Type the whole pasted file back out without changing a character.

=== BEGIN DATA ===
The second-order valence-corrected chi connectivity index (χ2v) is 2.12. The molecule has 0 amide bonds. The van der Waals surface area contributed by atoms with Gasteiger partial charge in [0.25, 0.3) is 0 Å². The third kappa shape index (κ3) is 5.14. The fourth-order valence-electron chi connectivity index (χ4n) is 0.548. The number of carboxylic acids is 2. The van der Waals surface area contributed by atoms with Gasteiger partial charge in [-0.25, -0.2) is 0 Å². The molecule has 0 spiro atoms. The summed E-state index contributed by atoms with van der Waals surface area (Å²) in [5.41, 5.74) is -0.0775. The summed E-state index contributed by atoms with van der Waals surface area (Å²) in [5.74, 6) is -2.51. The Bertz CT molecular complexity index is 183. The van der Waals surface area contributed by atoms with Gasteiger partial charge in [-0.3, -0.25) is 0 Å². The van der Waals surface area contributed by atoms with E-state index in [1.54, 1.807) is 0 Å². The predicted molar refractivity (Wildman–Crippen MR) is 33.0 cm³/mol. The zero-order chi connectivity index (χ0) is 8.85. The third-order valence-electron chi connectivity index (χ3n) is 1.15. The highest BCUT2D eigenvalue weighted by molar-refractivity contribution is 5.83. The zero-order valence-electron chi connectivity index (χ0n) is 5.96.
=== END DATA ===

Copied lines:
The second-order valence-corrected chi connectivity index (χ2v) is 2.12. The molecule has 0 amide bonds. The van der Waals surface area contributed by atoms with Gasteiger partial charge in [0.25, 0.3) is 0 Å². The third kappa shape index (κ3) is 5.14. The fourth-order valence-electron chi connectivity index (χ4n) is 0.548. The number of carboxylic acids is 2. The van der Waals surface area contributed by atoms with Gasteiger partial charge in [-0.25, -0.2) is 0 Å². The molecule has 0 spiro atoms. The summed E-state index contributed by atoms with van der Waals surface area (Å²) in [5.41, 5.74) is -0.0775. The summed E-state index contributed by atoms with van der Waals surface area (Å²) in [5.74, 6) is -2.51. The Bertz CT molecular complexity index is 183. The van der Waals surface area contributed by atoms with Gasteiger partial charge in [-0.3, -0.25) is 0 Å². The van der Waals surface area contributed by atoms with E-state index in [1.54, 1.807) is 0 Å². The predicted molar refractivity (Wildman–Crippen MR) is 33.0 cm³/mol. The zero-order chi connectivity index (χ0) is 8.85. The third-order valence-electron chi connectivity index (χ3n) is 1.15. The highest BCUT2D eigenvalue weighted by molar-refractivity contribution is 5.83. The zero-order valence-electron chi connectivity index (χ0n) is 5.96.